One of the traits that distinguish a great leader from an average one is intellectual curiosity. You have to keep up with the times to be a great leader – and that means being interested in the world around you. Great leaders seek an edge; they’re constantly looking for ways to beat the competition or make the organization more efficient. That’s why one of your challenges as a leader is to be constantly looking for new ideas. It should be a near obsession – how can we do things cheaper, better, faster?
How are you exercising your curiosity and thirst for new ideas? You can read or research what other companies are doing, of course – there is a lot of information out there about best practices. But do you have the time? And do you have a broad enough lens? A lot of leaders get obsessed with what their direct competitors are doing, or other players in their broader industry. That’s a good strategy, but the fact is, a lot of good ideas will come from looking at industries or markets that have nothing to do with yours. You need to look high and low for best practices and new ideas – from a variety of organizations, and that requires focus and resources. If only you had an easy way to see inside these other companies.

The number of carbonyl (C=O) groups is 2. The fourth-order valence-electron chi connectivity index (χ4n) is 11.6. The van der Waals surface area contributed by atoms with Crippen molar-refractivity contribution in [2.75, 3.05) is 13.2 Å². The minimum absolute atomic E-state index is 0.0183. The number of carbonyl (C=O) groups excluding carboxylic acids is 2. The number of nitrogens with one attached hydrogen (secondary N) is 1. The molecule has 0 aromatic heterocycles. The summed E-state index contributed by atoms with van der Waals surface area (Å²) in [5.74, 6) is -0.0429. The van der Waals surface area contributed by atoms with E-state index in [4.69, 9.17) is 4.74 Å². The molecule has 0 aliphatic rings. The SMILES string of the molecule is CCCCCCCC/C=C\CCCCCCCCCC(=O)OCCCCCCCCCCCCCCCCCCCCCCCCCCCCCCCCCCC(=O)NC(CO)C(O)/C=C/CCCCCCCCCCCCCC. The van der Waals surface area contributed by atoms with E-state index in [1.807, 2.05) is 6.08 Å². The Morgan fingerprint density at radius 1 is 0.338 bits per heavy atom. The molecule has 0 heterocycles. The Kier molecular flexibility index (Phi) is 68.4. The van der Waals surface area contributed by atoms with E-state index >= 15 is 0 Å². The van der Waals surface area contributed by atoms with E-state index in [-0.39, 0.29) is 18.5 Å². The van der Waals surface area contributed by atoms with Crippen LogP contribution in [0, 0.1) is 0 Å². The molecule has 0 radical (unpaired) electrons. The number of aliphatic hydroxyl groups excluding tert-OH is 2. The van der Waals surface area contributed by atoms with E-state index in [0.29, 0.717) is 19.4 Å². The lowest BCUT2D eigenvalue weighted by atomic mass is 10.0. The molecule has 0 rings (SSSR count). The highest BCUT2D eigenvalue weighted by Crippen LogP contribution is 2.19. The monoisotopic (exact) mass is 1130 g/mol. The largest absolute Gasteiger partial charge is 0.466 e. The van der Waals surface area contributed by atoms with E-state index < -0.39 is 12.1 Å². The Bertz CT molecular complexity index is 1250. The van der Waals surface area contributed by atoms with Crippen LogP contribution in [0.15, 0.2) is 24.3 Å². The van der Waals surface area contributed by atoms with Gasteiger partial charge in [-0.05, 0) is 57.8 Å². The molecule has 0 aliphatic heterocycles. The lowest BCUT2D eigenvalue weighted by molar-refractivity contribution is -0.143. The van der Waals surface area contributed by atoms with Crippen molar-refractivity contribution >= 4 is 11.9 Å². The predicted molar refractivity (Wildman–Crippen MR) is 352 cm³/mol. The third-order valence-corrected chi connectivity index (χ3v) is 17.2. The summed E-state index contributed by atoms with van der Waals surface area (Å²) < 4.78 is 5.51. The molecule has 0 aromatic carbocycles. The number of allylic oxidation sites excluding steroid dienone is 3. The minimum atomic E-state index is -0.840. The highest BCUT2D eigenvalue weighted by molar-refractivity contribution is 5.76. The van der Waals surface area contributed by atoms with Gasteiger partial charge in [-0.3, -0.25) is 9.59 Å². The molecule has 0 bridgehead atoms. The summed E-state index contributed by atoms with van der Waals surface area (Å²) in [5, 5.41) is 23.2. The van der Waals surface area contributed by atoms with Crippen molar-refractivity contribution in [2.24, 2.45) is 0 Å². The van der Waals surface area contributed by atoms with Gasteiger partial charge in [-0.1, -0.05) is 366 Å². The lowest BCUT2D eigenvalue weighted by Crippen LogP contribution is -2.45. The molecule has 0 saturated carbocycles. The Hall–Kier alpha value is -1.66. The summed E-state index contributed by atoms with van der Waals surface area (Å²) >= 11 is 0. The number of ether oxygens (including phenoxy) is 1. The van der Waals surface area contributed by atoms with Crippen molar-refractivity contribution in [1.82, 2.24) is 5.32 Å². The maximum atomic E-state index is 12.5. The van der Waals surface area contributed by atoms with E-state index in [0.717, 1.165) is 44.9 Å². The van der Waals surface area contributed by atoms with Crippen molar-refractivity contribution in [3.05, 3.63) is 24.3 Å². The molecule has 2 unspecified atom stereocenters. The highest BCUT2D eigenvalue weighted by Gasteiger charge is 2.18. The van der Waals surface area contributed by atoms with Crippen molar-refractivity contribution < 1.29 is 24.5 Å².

In reality, you do. And the source is already knocking on your door – all you have to do is let them in and put them to work. Most of you probably interact with vendors or business partners in one form or another. Well guess what? They work with a lot of other companies, too. Ask them if they’d be willing to come in and talk with you and your team about the best practices they’re seeing in other companies. Most vendors will jump at the chance to strengthen their relationship with you and will be open to spending some time answering your questions. Buy the vendor lunch, and have them brief you and the team on what they’re seeing out there – that’s more than a fair trade for some cutting edge information.
To maximize the potential impact, set up a panel discussion on a variety of topics and invite your whole team (or a group of peers) to join you. Make it a department wide invitation, and you’ve got an employee development session (a seminar on best practices in the XYZ field). The point is, you have valued business partners that would be happy to sit down with you and brainstorm how to make your business better. After all, they have a vested interest in seeing you innovate and evolve. Don’t be shy about using this source to help you develop new ideas.